- Don’t ride on the step if the truck is backing or going more than 10mph or 1/5th mile
- Always comply with safety belt rules
- Don’t exceed the speed limit and don’t rush
“I think that SWANA and others have done a really good job of infusing safety as a core value for solid waste collection, but in processing and disposal as well,” Biderman told me during a recent podcast, Right on Time with RouteSmart. “And putting safety front of mind for people, communicating a lot about safety, providing better equipment, giving people the tools and the resources so that they can keep themselves safe … that’s how we’re going to continue to drive down the injury rate and the fatality rate for solid waste workers.”
RouteSmart, a long-time member of SWANA, is a gold sponsor of the upcoming Safety Summit, which will be held Nov. 2-4 as part of WasteCon 2021 in Orlando, Florida. There will be about 60 sessions focused on providing tools and resources to those in the solid waste industry, in both the private and public sectors, to allow organizations to improve their safety, performance and reduce accidents and injuries.
“The Safety Summit is intended to be a train the trainer sort of event where people can come and get the information and tools they can then use to go back to their workplaces and train their workers,” Biderman said. “So, you’ll hear not just about what the rules are, because we all know what the rules are, but also how to train people to reach a worker who’s been working as a driver for 20 years and thinks that he or she knows everything they need to know about how to drive a garbage truck safely.”
One of the dynamics that makes collection activities so dangerous is that it is done at all hours of the day in all types of weather, creating visibility issues and slip and fall hazards. One of the leading causes of fatalities is when garbage trucks are struck by another vehicle. “This is why we’ve championed the Slow Down to Get Around program so heavily over the past 10 years,” Biderman said. “The other leading cause is backing – what I mean by that is being backed into by your own truck. One would think that a sanitation worker would know not to stand behind the truck while it’s going backward and avoid being struck by the truck. But, unfortunately, it’s one of the leading causes of fatalities, because often, workers are trying to work quickly to complete their routes and they sometimes cut corners that can lead to very bad consequences.”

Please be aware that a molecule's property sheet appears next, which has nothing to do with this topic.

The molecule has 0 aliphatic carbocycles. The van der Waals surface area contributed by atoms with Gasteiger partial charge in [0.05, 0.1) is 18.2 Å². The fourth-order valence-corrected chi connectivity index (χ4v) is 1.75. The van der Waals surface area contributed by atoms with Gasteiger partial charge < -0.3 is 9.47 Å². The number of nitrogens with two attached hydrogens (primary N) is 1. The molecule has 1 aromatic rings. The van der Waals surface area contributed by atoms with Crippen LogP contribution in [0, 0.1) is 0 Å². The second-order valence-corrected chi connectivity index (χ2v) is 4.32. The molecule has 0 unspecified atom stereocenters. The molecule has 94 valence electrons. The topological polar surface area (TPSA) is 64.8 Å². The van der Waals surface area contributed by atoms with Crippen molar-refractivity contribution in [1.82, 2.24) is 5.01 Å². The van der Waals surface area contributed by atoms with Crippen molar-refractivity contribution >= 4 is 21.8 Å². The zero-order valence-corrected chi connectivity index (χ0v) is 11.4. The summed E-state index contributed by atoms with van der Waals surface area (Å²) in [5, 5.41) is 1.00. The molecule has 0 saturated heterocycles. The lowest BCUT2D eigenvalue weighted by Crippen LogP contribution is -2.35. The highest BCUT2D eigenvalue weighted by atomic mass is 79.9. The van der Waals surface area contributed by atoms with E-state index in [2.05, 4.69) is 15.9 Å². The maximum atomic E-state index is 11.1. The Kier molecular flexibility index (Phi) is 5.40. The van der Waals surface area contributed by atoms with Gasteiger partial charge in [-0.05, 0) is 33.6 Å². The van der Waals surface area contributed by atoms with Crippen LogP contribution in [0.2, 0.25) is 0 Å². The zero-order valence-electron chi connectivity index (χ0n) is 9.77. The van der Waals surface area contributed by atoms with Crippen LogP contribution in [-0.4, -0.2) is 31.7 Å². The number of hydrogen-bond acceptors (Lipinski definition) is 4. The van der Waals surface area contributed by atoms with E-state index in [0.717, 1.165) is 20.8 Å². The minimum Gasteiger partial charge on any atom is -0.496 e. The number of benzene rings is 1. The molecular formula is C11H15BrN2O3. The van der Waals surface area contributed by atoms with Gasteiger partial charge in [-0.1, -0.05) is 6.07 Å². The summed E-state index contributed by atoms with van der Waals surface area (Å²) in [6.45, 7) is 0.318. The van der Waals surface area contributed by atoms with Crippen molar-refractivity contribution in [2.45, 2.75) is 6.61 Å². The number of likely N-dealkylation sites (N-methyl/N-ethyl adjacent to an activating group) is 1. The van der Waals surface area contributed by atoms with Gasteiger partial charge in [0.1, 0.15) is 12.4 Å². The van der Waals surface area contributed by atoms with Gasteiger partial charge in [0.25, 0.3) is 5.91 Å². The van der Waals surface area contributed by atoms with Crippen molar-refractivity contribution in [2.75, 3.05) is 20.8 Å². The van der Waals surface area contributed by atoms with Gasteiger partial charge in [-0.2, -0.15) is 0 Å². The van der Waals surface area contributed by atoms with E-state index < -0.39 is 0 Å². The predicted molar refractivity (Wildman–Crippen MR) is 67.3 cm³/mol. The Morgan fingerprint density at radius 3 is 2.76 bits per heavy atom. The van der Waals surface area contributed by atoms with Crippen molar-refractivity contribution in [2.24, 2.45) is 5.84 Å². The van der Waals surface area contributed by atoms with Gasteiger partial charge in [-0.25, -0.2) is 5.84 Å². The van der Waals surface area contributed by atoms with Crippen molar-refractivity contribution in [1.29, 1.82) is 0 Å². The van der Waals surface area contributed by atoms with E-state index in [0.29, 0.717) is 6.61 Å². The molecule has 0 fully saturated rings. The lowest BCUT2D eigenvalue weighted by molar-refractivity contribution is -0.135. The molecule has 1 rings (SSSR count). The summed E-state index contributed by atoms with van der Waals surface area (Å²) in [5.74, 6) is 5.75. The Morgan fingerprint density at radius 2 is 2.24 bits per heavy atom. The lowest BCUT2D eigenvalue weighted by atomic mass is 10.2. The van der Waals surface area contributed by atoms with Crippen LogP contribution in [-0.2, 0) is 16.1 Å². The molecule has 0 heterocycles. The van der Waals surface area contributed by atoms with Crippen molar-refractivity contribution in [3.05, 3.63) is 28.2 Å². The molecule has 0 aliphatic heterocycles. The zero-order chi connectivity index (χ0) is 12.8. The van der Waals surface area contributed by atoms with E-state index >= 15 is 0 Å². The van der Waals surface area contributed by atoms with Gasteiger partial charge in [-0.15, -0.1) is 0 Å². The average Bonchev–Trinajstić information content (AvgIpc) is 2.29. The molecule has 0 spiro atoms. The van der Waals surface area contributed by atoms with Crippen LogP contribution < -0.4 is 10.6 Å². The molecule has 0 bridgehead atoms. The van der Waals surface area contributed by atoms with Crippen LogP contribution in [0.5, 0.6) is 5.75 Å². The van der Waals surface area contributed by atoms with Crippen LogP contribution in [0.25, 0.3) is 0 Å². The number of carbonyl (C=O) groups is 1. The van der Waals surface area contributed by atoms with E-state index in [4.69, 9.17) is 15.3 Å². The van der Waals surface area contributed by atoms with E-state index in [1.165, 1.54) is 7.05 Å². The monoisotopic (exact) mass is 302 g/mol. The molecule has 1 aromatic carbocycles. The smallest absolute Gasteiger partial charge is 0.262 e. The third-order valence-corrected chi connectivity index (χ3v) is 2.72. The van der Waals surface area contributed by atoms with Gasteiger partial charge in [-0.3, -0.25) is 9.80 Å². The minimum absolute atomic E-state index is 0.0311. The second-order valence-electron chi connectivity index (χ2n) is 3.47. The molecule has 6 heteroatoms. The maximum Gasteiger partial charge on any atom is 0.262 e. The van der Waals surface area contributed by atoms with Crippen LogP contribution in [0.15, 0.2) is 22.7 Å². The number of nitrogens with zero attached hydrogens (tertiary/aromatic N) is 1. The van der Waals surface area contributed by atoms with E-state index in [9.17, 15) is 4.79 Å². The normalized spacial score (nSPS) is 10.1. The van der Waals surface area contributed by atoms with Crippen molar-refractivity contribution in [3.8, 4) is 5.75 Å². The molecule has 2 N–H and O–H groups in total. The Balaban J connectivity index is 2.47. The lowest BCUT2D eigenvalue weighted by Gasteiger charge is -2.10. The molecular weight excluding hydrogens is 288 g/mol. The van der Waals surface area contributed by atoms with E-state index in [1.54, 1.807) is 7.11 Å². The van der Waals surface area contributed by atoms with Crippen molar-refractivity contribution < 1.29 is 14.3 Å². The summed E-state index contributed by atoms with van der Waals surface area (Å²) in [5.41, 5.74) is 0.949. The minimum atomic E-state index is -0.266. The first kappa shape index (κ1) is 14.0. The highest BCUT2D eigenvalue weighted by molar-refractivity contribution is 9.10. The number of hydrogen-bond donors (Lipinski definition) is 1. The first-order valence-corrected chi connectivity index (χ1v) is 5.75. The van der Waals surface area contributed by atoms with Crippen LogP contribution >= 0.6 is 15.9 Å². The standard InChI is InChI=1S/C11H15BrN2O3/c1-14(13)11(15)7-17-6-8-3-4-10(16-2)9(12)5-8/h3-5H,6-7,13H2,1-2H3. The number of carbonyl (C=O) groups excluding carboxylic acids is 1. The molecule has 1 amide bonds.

The flexibility offered within our routing solutions allows drivers to eliminate dangerous turns and avoid intersections with high historical rates of crashes. It also allows users to calibrate different speeds so that you can slow down your service speed from posted speed limits, which are often unrealistic. The software is thinking about the fact that really, you need to be going slower, so we can realistically calibrate that and effectively build realistic routes around what you should be doing to meet an organization’s safety requirements.
I’ve been in the public works space for the last 14 years and the call for stronger safety measures and awareness has never been louder, which is a great thing. Moving forward, I believe there will be an even deeper emphasis on safety as organizations strive to be as efficient and safe as possible in the post-pandemic world.